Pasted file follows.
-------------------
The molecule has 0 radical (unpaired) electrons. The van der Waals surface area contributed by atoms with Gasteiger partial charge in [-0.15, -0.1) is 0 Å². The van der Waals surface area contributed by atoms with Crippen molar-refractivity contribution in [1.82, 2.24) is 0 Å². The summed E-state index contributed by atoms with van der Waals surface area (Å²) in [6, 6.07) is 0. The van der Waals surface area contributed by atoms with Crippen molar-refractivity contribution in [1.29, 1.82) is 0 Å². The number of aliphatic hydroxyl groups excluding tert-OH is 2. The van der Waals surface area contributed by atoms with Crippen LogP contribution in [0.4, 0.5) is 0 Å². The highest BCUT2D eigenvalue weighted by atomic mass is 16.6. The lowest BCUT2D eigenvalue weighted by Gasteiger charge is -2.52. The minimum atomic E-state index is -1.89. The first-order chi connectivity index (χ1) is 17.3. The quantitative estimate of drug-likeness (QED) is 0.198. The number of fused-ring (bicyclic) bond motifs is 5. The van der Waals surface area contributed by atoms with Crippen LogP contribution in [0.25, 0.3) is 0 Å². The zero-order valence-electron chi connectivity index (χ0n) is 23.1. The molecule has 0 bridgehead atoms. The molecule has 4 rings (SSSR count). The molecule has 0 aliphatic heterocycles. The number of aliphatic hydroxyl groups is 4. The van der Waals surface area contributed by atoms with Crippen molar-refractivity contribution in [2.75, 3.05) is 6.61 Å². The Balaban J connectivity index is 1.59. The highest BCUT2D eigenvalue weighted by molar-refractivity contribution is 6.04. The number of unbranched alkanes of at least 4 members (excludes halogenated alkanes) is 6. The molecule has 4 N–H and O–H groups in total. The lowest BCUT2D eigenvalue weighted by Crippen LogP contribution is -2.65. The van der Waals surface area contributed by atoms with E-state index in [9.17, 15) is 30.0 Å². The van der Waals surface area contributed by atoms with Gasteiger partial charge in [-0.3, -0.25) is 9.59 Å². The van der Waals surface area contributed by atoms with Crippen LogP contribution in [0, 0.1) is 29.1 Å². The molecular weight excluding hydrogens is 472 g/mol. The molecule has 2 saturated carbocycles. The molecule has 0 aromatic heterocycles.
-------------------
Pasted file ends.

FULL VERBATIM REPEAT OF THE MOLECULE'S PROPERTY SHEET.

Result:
The molecule has 0 radical (unpaired) electrons. The van der Waals surface area contributed by atoms with Gasteiger partial charge in [-0.15, -0.1) is 0 Å². The van der Waals surface area contributed by atoms with Crippen molar-refractivity contribution in [1.82, 2.24) is 0 Å². The summed E-state index contributed by atoms with van der Waals surface area (Å²) in [6, 6.07) is 0. The van der Waals surface area contributed by atoms with Crippen molar-refractivity contribution in [1.29, 1.82) is 0 Å². The number of aliphatic hydroxyl groups excluding tert-OH is 2. The van der Waals surface area contributed by atoms with Crippen LogP contribution in [0.4, 0.5) is 0 Å². The highest BCUT2D eigenvalue weighted by atomic mass is 16.6. The lowest BCUT2D eigenvalue weighted by Gasteiger charge is -2.52. The minimum atomic E-state index is -1.89. The first-order chi connectivity index (χ1) is 17.3. The quantitative estimate of drug-likeness (QED) is 0.198. The number of fused-ring (bicyclic) bond motifs is 5. The van der Waals surface area contributed by atoms with Crippen LogP contribution in [0.25, 0.3) is 0 Å². The zero-order valence-electron chi connectivity index (χ0n) is 23.1. The molecule has 0 bridgehead atoms. The molecule has 4 rings (SSSR count). The molecule has 0 aliphatic heterocycles. The number of aliphatic hydroxyl groups is 4. The van der Waals surface area contributed by atoms with Crippen molar-refractivity contribution in [2.75, 3.05) is 6.61 Å². The Balaban J connectivity index is 1.59. The highest BCUT2D eigenvalue weighted by molar-refractivity contribution is 6.04. The number of unbranched alkanes of at least 4 members (excludes halogenated alkanes) is 6. The molecule has 4 N–H and O–H groups in total. The lowest BCUT2D eigenvalue weighted by Crippen LogP contribution is -2.65. The van der Waals surface area contributed by atoms with E-state index in [9.17, 15) is 30.0 Å². The van der Waals surface area contributed by atoms with Gasteiger partial charge in [-0.3, -0.25) is 9.59 Å². The van der Waals surface area contributed by atoms with Crippen LogP contribution in [0, 0.1) is 29.1 Å². The molecular weight excluding hydrogens is 472 g/mol. The molecule has 2 saturated carbocycles. The molecule has 0 aromatic heterocycles.